The American Treasure Tour blog tries to offer as much variety in our daily entrees as possible. Or at least that's what we like to think. Sometimes, we find ourselves discussing vinyl records in the Music Room for a few weeks on end - it's easy since there are so many of them on display and we get caught in the zone. Last week, we talked about 70s favorites Styx and Kansas, and so here we are again with more 70s rock. And REO Speedwagon.
Formed in the late-1960s at the University of Illinois in Champaign, their name was the inspiration of history student Neal Doughty, who honored Ransom E. Olds and his Speed Wagon flatbed truck of the first half of the twentieth century. Between 1971 and 2010, the band has released sixteen studio albums, including 1980's Hi Infidelity, easily their most popular, and the biggest-selling record of 1981. The song "Keep On Loving You" is still played regularly on many adult-oriented radio stations, but to get the real experience, check out your local concert listings. You may have a chance to see REO Speedwagon live in your hometown!
QUESTION: What other popular song is also on Hi Infidelity?
a) "Take It On the Run"
b) "Can't Fight This Feeling"
c) "The Unidentified Flying Tuna Trot"
d) "Keep the Fire Burnin'"
A presidency was saved on this day in 1868. Andrew Johnson had an impossible task: follow in the footsteps of martyred Abraham Lincoln. There was no way he would be possible, although he made few efforts to be liked. His political enemies impeached him on the pretense that he violated the Constitution with his actions, and he came within one vote of being forced out of office. Were it not for the vote of Edwin Ross on May 26th, he would have been ousted. For better or worse, he remained the 17th President of the United States until U.S. Grant replaced him in 1869.
On this day in 1941, the City of Philadelphia received a gift that would preserve for posterity the home of Elizabeth Griscom Ross Ashburn Claypoole, better remembered as Betsy Ross. Although there is no concrete evidence that the seamstress was the first to create what would become the flag of the United States of America, her story of life at this pivotal time in our collective history is worth learning. The preservation of her house ensures that the story of a woman making ends meet during the Colonial and Early Federalist eras will be remembered.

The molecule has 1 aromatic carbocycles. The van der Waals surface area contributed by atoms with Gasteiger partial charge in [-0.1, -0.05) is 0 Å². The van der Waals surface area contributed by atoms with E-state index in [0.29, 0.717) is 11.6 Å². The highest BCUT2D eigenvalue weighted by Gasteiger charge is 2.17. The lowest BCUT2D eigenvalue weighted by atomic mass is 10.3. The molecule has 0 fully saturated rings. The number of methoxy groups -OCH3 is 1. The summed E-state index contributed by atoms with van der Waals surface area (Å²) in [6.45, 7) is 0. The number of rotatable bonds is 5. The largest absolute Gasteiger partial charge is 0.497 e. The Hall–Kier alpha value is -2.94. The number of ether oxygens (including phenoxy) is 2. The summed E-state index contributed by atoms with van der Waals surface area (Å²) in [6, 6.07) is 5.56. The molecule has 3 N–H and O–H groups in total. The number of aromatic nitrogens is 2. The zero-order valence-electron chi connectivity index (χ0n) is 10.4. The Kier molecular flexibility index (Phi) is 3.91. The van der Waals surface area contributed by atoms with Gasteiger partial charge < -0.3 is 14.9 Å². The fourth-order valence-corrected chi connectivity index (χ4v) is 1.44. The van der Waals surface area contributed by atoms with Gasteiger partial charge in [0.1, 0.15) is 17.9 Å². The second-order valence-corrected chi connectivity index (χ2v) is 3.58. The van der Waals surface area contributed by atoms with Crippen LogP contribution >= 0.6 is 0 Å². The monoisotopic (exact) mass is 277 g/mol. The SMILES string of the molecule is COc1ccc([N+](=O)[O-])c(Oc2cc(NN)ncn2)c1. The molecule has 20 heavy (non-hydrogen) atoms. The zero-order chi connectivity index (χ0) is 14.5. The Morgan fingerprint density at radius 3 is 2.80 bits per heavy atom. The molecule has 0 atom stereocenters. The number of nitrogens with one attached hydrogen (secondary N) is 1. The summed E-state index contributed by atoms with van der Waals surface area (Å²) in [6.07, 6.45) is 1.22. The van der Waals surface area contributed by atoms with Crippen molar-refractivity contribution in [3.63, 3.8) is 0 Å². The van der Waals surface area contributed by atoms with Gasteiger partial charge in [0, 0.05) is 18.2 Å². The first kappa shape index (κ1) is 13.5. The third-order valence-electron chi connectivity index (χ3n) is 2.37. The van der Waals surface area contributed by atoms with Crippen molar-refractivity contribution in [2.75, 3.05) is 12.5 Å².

Born on this day in 1886 (maybe, even he didn't really know for sure), Al Jolson spent the first five years of his life in Lithuania, then a part of the Russian Empire. Jolson was a lover of music, and an extremely popular singer in a number of plays and movies. His most famous film was, of course, 1927's The Jazz Singer, most famous as being the first film to ever incorporate sound in it, effectively making silent films (and the photoplayer) obsolete. Accredited with introducing many Americans to the music of African-American artists, Jolson was the most-popular musician of the 1930s, and the first star to entertain American troops overseas during both World War II and the war in Korea.
Harold J. Smith was born on the Six Nations of the Grand River First Nation in Ontario, Canada, the son of a Mohawk tribal chief, on this day in 1912. He traveled North America as a star athlete on a Native lacrosse team, and was touring through Los Angeles when a talent scout picked him up and introduced him to the movies, convincing him to go by his nickname - Jay Silverheels. He was most famously cast as Tonto in the popular television series The Lone Ranger between 1949 and 1957, as well as a series of popular movies, cast alongside Clayton Moore as the Ranger.
QUOTE: You ain't heard nothin', yet, folks! - Al Jolson
Answer: a) "Take It On the Run." And yes, the songs listed are all REO Speedwagon tracks.